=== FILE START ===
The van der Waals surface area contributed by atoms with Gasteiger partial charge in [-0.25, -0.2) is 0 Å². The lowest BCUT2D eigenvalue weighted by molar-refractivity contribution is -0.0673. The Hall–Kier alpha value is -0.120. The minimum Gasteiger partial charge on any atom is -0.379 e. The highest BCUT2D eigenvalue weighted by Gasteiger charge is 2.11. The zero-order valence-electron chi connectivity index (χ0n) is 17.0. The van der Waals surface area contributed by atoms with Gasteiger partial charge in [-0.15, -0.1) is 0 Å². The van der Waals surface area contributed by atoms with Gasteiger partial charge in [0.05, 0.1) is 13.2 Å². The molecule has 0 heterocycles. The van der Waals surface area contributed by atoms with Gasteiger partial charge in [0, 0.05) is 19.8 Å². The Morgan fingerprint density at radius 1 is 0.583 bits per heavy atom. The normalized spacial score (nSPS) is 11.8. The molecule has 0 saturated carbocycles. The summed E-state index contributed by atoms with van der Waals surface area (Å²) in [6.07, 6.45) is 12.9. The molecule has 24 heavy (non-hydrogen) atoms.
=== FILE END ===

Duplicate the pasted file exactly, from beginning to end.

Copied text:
The van der Waals surface area contributed by atoms with Gasteiger partial charge in [-0.25, -0.2) is 0 Å². The lowest BCUT2D eigenvalue weighted by molar-refractivity contribution is -0.0673. The Hall–Kier alpha value is -0.120. The minimum Gasteiger partial charge on any atom is -0.379 e. The highest BCUT2D eigenvalue weighted by Gasteiger charge is 2.11. The zero-order valence-electron chi connectivity index (χ0n) is 17.0. The van der Waals surface area contributed by atoms with Gasteiger partial charge in [-0.15, -0.1) is 0 Å². The van der Waals surface area contributed by atoms with Gasteiger partial charge in [0.05, 0.1) is 13.2 Å². The molecule has 0 heterocycles. The van der Waals surface area contributed by atoms with Gasteiger partial charge in [0, 0.05) is 19.8 Å². The Morgan fingerprint density at radius 1 is 0.583 bits per heavy atom. The normalized spacial score (nSPS) is 11.8. The molecule has 0 saturated carbocycles. The summed E-state index contributed by atoms with van der Waals surface area (Å²) in [6.07, 6.45) is 12.9. The molecule has 24 heavy (non-hydrogen) atoms.